In my book Redeemed From The Ashes, Carl, the husband of my protagonist, suffers from “the nerves” after fighting his part in WWI. Today we call it PTSD. As I continued to watch his character unfold, I felt a need to understand, to learn more of the horrors which haunted servicemen of the past and haunt servicemen of the present. The history of this mental impairment I will tackle in a future post. Now I wish to crush the stigma.
Within the past two years, my awareness of social stigmas has increased as never before. Depression, suicidal tendencies, PTSD—these are just a few mental impairments that plague our society, sometimes targeting specific age groups or groups of people in similar circumstances. I’ve recently realized how broad the brushstroke of these impairments are. Two months ago a young man shared his story on battling anxiety and heavy depression. Last week I spoke with a woman who’s husband suffers from PTSD years after his last war tour in Afghanistan. My eyes were opened. They weren’t numbers but hardened lives.
If you’re thinking ‘this is what I’m struggling with (or something equally debilitating)’ while you’re reading this, you need to know that you’re not a social stigma. You are a person created in God’s image. You have gifts and passions. You are a blessing.
I suffered from intense acute depression when I was 8-12. It wasn’t because my parents were awful or that I didn’t have friends or that my life was miserable. Quite the opposite! My parents were always so loving. I had lots of friends. I was perfectly happy most of the time. However, I had triggers that would turn my happy world into a world where I contemplated ending my life. Most of the time, those triggers would involve my failure in some way or another. I even remember what I would use and how I would use the object to end my life. Thinking back now, it’s scary.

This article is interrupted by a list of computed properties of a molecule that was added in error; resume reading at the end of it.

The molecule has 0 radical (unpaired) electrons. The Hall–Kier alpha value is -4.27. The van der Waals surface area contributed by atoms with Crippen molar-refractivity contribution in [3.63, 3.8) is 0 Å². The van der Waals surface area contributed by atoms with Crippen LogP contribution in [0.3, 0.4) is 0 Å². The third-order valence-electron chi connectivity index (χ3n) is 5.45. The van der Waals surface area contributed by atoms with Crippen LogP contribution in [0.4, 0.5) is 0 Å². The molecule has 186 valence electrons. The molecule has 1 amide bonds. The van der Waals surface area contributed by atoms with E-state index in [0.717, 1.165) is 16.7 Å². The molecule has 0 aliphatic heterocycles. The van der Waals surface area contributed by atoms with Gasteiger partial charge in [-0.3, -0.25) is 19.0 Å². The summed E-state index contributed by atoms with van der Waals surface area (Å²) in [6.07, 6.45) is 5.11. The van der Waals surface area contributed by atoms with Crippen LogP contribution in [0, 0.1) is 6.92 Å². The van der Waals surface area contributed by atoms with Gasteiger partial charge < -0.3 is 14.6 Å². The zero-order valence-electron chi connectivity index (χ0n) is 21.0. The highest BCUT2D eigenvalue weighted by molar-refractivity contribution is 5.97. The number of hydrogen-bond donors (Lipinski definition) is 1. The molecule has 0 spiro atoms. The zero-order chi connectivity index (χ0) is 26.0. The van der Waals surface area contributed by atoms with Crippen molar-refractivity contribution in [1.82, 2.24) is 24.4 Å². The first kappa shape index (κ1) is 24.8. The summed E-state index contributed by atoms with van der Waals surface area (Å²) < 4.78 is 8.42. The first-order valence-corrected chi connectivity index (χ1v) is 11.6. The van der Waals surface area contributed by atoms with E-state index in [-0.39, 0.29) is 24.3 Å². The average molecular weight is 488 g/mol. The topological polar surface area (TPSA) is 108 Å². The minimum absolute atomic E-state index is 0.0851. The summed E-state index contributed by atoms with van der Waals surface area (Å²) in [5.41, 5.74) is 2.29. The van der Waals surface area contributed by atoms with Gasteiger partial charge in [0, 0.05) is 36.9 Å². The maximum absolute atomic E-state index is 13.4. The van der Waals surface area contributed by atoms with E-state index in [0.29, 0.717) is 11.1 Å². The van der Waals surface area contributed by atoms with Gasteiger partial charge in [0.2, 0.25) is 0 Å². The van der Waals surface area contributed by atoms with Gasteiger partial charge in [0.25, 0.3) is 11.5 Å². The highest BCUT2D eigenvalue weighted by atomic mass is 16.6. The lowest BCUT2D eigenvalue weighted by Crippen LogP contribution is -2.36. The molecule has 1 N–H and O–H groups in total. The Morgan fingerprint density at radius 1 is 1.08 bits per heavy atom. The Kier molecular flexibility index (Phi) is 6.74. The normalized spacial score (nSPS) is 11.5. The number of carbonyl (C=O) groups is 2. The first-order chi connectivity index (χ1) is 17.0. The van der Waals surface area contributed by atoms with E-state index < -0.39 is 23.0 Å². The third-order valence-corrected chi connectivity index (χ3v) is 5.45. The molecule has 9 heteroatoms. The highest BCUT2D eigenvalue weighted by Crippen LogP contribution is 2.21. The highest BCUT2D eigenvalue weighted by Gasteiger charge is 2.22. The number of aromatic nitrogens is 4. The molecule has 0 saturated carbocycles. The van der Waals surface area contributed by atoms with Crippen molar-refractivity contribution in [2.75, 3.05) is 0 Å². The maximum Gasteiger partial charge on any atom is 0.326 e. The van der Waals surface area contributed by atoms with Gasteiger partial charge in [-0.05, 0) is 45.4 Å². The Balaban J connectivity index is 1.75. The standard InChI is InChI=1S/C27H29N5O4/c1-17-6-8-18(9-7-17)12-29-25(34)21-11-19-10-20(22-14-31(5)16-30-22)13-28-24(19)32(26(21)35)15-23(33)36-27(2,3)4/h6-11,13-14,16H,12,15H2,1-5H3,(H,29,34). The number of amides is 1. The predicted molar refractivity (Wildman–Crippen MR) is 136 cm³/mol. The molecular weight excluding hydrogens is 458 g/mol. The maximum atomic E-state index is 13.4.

It’s crazy to think that even though people from around the world are at our fingertips and we can communicate through different means that many of us still feel so alone, so ashamed of the struggles we endure. We’re afraid to voice our inner demons, fearing rejection and ridicule. The sad truth is that we all encounter these spites. However, many times the people who throw them our way are as in just as much of a pit as we are. It could be the same one; it could be a different one. And many times they don’t even know it.
They are also people out there who are eager to listen, eager to help in any way they can. They don’t view you as a social stigma but as someone in need of love.
I just want to challenge those of us who don’t suffer in these ways to be careful how we talk about those who do suffer with our friends, colleagues and family. We can be so careless with our words and jokes. Who knows if a sufferer stands in our midst?
If you’re comfortable in opening up, I would love to hear your story. Or if you’ve been on the giving end, please inspire us in the comments.